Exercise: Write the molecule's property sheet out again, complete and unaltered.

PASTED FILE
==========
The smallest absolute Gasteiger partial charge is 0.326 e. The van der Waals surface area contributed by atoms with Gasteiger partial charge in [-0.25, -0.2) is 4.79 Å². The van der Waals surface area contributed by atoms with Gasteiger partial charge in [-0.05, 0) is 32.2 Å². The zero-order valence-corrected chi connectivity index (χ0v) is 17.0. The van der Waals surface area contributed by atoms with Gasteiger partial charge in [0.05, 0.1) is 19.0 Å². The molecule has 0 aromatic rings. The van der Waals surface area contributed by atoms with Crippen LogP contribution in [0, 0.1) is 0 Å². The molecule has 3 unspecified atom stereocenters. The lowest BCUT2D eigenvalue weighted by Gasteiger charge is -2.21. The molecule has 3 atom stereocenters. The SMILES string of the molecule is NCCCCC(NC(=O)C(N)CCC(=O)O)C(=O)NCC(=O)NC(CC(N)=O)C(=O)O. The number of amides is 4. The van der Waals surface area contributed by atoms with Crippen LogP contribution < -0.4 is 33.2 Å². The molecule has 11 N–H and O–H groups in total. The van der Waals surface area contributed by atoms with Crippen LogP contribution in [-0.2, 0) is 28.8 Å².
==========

The smallest absolute Gasteiger partial charge is 0.326 e. The van der Waals surface area contributed by atoms with Gasteiger partial charge in [-0.25, -0.2) is 4.79 Å². The van der Waals surface area contributed by atoms with Gasteiger partial charge in [-0.05, 0) is 32.2 Å². The zero-order valence-corrected chi connectivity index (χ0v) is 17.0. The van der Waals surface area contributed by atoms with Gasteiger partial charge in [0.05, 0.1) is 19.0 Å². The molecule has 0 aromatic rings. The van der Waals surface area contributed by atoms with Crippen LogP contribution in [0, 0.1) is 0 Å². The molecule has 3 unspecified atom stereocenters. The lowest BCUT2D eigenvalue weighted by Gasteiger charge is -2.21. The molecule has 3 atom stereocenters. The SMILES string of the molecule is NCCCCC(NC(=O)C(N)CCC(=O)O)C(=O)NCC(=O)NC(CC(N)=O)C(=O)O. The number of amides is 4. The van der Waals surface area contributed by atoms with Crippen LogP contribution < -0.4 is 33.2 Å². The molecule has 11 N–H and O–H groups in total. The van der Waals surface area contributed by atoms with Crippen LogP contribution in [-0.2, 0) is 28.8 Å².